A Brief History of the Davis Cup

The Davis Cup is one of the largest international sporting events today, with 130 participating countries last year. But when it started in 1900, it was only meant to be a contest between tennis players from USA and Great Britain, which was then known as the British Isles.

Four American tennis players who belonged to the Harvard University team wanted to play against the British players, and so they made the necessary arrangements. One of the Harvard players, Dwight Davis, commissioned William Durgin to design a winner’s trophy and Rowland Rhodes to create it.

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Davis even paid for the trophy using his own money. It is for this reason that the tournament, which was initially called the International Lawn Tennis Challenge, eventually became known as the Davis Cup. The Americans hosted the very first of these annual tournaments in Boston, where they had a formidable 3-0 win.

Five years later, players from France, Belgium, Austria and Australasia participated in the tournament and after ten more years, more than 20 countries were taking part in the event. During the first couple of decades, the Davis Cup was brought home either by the USA, Great Britain or Australasia, but that all changed in 1927 when France began a 6-year winning streak, courtesy of the so-called Four Musketeers made up of Henri Cochet, Rene Lacoste, Jacques Brugnon, and Jean Borotra.

After the streak ended, however, USA, Great Britain and Australasia once again took the reins and alternately took the cup home for the next 40 years or so. In this period, Roy Emerson and Harry Hopman set respective records by winning the most titles as player and captain.

When the Open Era began in the world of tennis in 1969, an unprecedented 50 countries participated in the Davis Cup. Shortly thereafter, the Challenge Round was removed, and so the reigning champion was required to play all rounds rather than getting a direct ticket to the Final.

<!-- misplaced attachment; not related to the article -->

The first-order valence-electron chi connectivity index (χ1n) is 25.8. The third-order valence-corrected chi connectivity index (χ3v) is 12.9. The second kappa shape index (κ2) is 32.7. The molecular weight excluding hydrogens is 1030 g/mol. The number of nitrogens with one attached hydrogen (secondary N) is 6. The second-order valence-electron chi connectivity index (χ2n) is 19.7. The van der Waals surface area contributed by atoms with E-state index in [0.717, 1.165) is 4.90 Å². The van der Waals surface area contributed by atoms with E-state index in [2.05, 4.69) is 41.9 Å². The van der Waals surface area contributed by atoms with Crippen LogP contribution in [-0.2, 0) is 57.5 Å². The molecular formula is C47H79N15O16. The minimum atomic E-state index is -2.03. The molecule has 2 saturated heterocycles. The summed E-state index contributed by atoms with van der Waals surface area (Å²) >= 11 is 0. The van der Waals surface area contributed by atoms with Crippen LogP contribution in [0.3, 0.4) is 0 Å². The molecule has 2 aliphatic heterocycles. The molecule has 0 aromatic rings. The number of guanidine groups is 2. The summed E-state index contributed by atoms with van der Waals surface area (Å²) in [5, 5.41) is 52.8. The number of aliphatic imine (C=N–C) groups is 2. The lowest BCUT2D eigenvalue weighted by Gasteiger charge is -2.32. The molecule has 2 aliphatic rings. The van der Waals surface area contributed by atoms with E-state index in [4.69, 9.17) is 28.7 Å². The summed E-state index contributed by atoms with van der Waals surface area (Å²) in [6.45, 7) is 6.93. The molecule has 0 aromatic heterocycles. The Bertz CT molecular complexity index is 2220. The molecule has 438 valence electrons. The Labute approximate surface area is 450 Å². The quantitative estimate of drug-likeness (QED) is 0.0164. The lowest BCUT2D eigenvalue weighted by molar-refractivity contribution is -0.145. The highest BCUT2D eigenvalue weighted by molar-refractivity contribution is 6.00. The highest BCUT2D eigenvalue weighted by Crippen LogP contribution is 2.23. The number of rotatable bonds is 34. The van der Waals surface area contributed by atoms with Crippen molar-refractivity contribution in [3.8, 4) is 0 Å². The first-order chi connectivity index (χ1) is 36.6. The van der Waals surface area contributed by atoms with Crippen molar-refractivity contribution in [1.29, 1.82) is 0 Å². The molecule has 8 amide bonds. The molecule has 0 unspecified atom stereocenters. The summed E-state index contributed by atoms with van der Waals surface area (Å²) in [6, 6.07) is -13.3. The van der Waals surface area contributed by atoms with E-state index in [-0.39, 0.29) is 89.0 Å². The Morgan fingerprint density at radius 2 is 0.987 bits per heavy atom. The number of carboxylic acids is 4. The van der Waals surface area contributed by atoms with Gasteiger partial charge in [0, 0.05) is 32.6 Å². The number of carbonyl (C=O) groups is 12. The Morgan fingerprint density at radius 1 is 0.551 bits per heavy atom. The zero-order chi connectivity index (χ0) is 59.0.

This was the same year that Nicola Pietrangeli retired from the Davis Cup, after setting several records in the sport, such as most rubbers played (164) and won (120). Finally, in 1974, the dominance of the three countries ended when South African took home the trophy, after which Sweden, Italy and Czechoslovakia also had a turn winning the tournament.

The Davis Cup as we know it today was introduced in 1981. It was also during this time that a 16-nation World Group was formed and a commercial partnership with NEC commenced, which meant that the winners now have prize money to take home in addition to the trophy and the prestige of the title.

The tournament continued to grow in popularity among other participating countries. Shortly before the Davis Cup celebrated its centenary, there were already 100 nations regularly joining in the tournament.

In recent developments, Spain is considered a top contender after having won 4 titles since 2000. Croatia has set a record for being the only unseeded contender to win the title, while Serbia and Russia also won the title for the first time in the last decade.

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